The Cadets.  The announcer and color guy “had chills”.  I was so angry I was desperate for it to end.  The orator, the props, the recorded speeches.  These are the kids that my heart aches for.  They are spending money and time and energy (especially the orator guy who is GREAT) and the staff of the corps gave them an absolute agony to work with.  They do – however – do an admirable job (there is some silk purse / sow’s ear statement but I’m already NOT talking about Animal Farm).

Realized I missed taking notes on Phantom Regiment – they did a great job like always.

Carolina Crown, the defending champions, the most character building uniforms, there are trampolines for pete’s sake.  This is the second time I saw their show and I will say that I like it 1000% better than the first time but the trampoline thing really bothers me.  I had started to think about props and what I was going to say about them.

It started with “I’ve never met a large scale drum corps prop I liked…”

Then the Bluecoats played a show called Tilt.  Absolutely fucking stunning.  Prop filled.  I am corrected.

Cavilers are my heart.

Carolina Crown is defending.

For this year – you’ll hear me yelling BLUUUUUUUUUUUUUUUUUE!

Go see some DCI if you have the chance.

June is a month of weddings, I will admit I’m not sure why southerners ever get married in the summer, but y’all do and I’ll raise a glass to it. This weekend there are two weddings for people that I care about; one local for a friend of ours, and the other in another time zone for family.

What stands out to me right now, is that both of them have empty chairs. For different reasons, but chairs that will be empty none the less.

When I got married the first time, it was on my great-grandmother’s birthday. She garnered a round of applause at the start of the ceremony and she princess-waved as she was rolled out in her wheelchair by my brother-in-law. They were all there, so many that are gone now through death and distance – but they were all there that day.

The lives of our friends has been a horrifying game of emotional Plinko over the last couple of years but I can only think of one other couple I have ever known that was so clearly *bound* to each other. The connection between them is practically visible, and what I want for them years of reward for the steadfast courage and relentless continuing that have found in each other.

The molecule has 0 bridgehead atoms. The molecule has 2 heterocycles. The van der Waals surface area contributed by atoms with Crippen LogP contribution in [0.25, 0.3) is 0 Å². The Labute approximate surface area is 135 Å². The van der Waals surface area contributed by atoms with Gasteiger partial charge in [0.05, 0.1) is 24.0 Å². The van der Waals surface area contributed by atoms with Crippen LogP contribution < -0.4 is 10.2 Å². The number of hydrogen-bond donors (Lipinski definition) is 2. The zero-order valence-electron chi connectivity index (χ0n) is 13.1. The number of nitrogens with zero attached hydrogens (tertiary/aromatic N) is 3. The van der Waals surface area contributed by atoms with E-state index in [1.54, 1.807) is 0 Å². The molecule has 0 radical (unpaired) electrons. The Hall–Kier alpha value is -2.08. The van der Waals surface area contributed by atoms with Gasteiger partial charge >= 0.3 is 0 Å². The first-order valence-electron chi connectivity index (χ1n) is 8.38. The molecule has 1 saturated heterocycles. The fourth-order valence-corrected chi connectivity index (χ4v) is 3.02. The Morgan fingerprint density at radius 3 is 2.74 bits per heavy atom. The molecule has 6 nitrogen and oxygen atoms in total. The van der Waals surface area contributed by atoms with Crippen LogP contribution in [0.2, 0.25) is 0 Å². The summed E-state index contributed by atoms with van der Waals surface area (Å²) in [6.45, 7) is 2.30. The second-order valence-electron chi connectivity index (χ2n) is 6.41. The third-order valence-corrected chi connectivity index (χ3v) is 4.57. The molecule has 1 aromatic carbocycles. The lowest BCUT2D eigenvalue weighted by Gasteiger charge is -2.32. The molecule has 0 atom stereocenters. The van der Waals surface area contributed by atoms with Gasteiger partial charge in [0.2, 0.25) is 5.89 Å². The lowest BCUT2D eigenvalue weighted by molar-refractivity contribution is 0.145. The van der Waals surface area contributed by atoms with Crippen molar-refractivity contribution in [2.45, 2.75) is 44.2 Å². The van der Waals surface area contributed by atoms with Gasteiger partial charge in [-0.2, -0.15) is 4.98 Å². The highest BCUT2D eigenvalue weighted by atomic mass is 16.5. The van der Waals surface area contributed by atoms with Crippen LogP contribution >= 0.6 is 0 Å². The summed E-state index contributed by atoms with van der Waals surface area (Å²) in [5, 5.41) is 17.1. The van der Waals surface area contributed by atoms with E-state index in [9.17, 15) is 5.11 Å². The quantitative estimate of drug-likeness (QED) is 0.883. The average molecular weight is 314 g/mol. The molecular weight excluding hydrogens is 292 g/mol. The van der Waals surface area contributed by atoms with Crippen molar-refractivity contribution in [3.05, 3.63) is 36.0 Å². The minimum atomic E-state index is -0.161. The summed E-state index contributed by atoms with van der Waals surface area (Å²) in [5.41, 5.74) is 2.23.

For my family member who is getting married, my heart just cracks because of the circumstance that arose for her first empty chair, and then again for the second one. There will be other days, and other visits, but *this day* only happens once. I wish for her and her soon-to-be husband such lovely things, and years filled with laughter. I wish that Saturday was going to be just a little different.

Ultimately I found myself thinking of Empty Chairs at Empty Tables from Les Miz, and it is a bit heavy handed (because I do not think anyone was of a failed revolution … but I suppose I could be wrong) but I also know that emotions run high on wedding weekends, so if anybody needs a trigger to cry this is a perfect rendition.

I had a near miss with the photographs of the first 5 years of my son’s life the other day.

I’m still mulling over what that means for what I do with those photographs next. There are about 5,000 of them (obviously, it is about all of my life in those years, but the majority involve him) and some of them are complete crap – but some are perfect.

I didn’t cull them as I took them, I never edited them (because I’m 40 and I missed being a photo-editing-software-knower-hower by about 3.5 years from what I can tell), so they are the digital equivalent of the boxes of print photos I have. A pile without a plan.

I think sometimes about a fire, and losing my printed pictures.
I thought, for a long time, about the passage of time and VHS tapes because that is where the last sounds of my first husband’s voice lived.
I think about software upgrades that build a wall I don’t understand between me and the picture of Jeff with a soccer ball and his eyes glowing in Golden Hour light.

I am both more and less sentimental than I have been at other points in my life. John’s wallet still has a $20 in it after all these years but I only kept one piece of Jeff’s baby clothing.

Pictures though. Pictures are what hold my memory together. They shine so brightly, and highlight days so long gone that sometimes I’m afraid to look at them.